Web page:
What is the present and predominant condition in the churches of Christ that renders highly improbable the resolving of differences and the healing of the widening breach? Primarily, it is the uninformed mind of the vast majority of Christians as touching both the scriptures and the real point of the issue.
The church is filled with people who are essentially and tragicly worldly-minded. Therefore, they think and reason as does the world; they are short-sighted, viewing everything within the limits of the immediate rather than the far-reaching consequences. A present and utilitarian philosophy of thought pervades their thinking. In the absence of an appreciation of the word of God, they have become infatuated with humanly contrived mechanics of operation, and theirs is an emotional reaction rather than an intelligent appraisal of questions in dispute. This affords a splendid opportunity for creating prejudice in their hearts through misrepresentation and thereby a clouding of the issues, and the imputation of unholy motives to those of the opposing side.
In order to insure the effectiveness of this course, there must be a stifling of free discussion; hence, we see papers, lecture platforms and pulpits closed to all discussion except in defense of that which is questioned. This clearly bespeaks the fact that those thus acting are either distrustful of the truth of their position, or distrustful of the ability and fairness of the people to discern the truth; the first is an indictment of themselves; the second an insult to the mass of their brethren. In order, however, to secure and effect this course it is necessary to create a cleavage between themselves and those who favor a full, free discussion. To do this they have projected the question of fellowship into the fore, and are pressing for the "marking" and withdrawing of fellowship from all who do not conform to their pattern of thought and practice.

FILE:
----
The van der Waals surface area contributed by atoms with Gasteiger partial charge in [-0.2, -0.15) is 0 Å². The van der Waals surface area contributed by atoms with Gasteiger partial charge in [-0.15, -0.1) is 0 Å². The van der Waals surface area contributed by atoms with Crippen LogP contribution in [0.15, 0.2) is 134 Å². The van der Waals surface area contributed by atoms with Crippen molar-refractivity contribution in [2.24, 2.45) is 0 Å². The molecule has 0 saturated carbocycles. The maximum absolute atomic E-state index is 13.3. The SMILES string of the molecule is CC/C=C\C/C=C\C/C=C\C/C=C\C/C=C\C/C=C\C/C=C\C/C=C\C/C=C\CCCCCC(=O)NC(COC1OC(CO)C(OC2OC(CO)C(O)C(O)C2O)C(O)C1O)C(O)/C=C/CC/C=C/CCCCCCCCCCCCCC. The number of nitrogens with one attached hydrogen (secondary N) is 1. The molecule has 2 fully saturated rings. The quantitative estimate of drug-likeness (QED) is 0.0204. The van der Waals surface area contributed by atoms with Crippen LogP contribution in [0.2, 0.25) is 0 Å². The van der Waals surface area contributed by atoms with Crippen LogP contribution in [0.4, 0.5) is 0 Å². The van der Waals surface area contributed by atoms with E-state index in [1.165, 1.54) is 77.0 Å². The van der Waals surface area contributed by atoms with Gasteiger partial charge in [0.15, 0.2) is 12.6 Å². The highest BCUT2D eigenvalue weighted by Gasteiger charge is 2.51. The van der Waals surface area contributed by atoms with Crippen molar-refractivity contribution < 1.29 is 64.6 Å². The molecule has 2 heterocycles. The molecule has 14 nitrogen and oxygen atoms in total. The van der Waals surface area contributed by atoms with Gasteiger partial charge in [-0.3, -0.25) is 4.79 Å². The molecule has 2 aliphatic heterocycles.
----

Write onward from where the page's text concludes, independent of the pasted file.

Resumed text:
Is this course justifiable? That there are differences which never justify a broken fellowship between Children of God, it is assumed all will grant; and, on the other hand, that there may develop differences as will inevitably, unless resolved in time, issue into a broken fellowship, must also be granted.
That any divergence in the views, persuasions and practices of brethren should rapidly crystallize into a clear, definite break in the ranks of God's people is emphatically denied. We are admonished to walk worthy of the vocation whencewith we have been called. And what is essential to this walk? We're to exercise all lowliness and meekness, with long suffering, forbearing one another in love, endeavoring to keep the unity of the Spirit in the bond of peace (Eph. 4:1-3). This forbids a rash and precipitate, and willful, insistence on having our way or else. It enjoins considerateness, love and forbearance exercised by a lowliness of mind and meekness. The absence of this will damn our souls and rupture the body of Christ; and be it remembered that the unity of the Spirit involves and recognizes but one body. When, therefore, two distinct bodies of religious faith and practice emerge, it is evident that at least one of them will not be the body of Christ. Whoever, therefore, is responsible for thus separating those who presently constitute the body of Christ will face an awful tribunal in the last day.
Is it necessary in order to preserve unity that anyone stultify his conscience? If so, it is not the unity of the Spirit. Is it necessary that the minority submit to the majority sentiment of thought, or the majority to the minority? If so, such constitutes not the Unity of the Spirit. The Unity of the Spirit is created and sustained by the one faith, consequently any unity effected or preserved by any force other than that exerted by the faith, or gospel revelation, is not the unity of the Spirit. And no other unity is either required by God or pleasing to Him.
Churches and individual members are being marked and branded as unworthy of the fellowship of those thus marking, solely on the basis they are not supporting brotherhood programs of work in evangelism and benevolence. It isn't competent that a congregation be a simple New Testament church, circumscribed in its activities by the New Testament, but it must join in the schemes and operations of confessedly human arrangement in order to have the good-will and favor of the "powers that be" among us. We know a gospel preacher who refused an invitation to preach in a gospel meeting because the inviting congregation does not support an orphan home! On this principle of action, he would have been unable to preach in any congregation founded by the apostles, so far as we know anything about them. Of course to have so done then would not have marred his popularity, as doubtless he fears it will now!